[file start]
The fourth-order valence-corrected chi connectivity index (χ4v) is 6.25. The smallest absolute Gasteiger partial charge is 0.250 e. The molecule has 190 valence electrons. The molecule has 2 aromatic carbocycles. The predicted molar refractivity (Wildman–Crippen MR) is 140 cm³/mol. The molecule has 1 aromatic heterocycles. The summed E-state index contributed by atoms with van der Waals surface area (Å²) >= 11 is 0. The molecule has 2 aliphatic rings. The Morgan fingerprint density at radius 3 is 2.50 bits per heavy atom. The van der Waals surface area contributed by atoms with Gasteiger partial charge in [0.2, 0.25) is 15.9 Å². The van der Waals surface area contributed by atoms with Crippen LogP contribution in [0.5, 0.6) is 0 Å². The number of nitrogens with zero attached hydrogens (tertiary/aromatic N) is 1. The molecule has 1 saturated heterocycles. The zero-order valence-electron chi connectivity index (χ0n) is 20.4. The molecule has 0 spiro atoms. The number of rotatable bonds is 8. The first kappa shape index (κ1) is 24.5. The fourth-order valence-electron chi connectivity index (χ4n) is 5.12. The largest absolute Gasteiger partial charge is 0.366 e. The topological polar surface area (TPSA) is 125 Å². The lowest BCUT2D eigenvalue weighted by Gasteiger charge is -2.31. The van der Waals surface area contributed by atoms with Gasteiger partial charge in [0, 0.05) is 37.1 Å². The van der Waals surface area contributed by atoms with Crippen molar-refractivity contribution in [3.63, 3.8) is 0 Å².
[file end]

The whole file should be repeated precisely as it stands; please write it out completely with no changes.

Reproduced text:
The fourth-order valence-corrected chi connectivity index (χ4v) is 6.25. The smallest absolute Gasteiger partial charge is 0.250 e. The molecule has 190 valence electrons. The molecule has 2 aromatic carbocycles. The predicted molar refractivity (Wildman–Crippen MR) is 140 cm³/mol. The molecule has 1 aromatic heterocycles. The summed E-state index contributed by atoms with van der Waals surface area (Å²) >= 11 is 0. The molecule has 2 aliphatic rings. The Morgan fingerprint density at radius 3 is 2.50 bits per heavy atom. The van der Waals surface area contributed by atoms with Gasteiger partial charge in [0.2, 0.25) is 15.9 Å². The van der Waals surface area contributed by atoms with Crippen LogP contribution in [0.5, 0.6) is 0 Å². The number of nitrogens with zero attached hydrogens (tertiary/aromatic N) is 1. The molecule has 1 saturated heterocycles. The zero-order valence-electron chi connectivity index (χ0n) is 20.4. The molecule has 0 spiro atoms. The number of rotatable bonds is 8. The first kappa shape index (κ1) is 24.5. The fourth-order valence-electron chi connectivity index (χ4n) is 5.12. The largest absolute Gasteiger partial charge is 0.366 e. The topological polar surface area (TPSA) is 125 Å². The lowest BCUT2D eigenvalue weighted by Gasteiger charge is -2.31. The van der Waals surface area contributed by atoms with Gasteiger partial charge in [0, 0.05) is 37.1 Å². The van der Waals surface area contributed by atoms with Crippen molar-refractivity contribution in [3.63, 3.8) is 0 Å².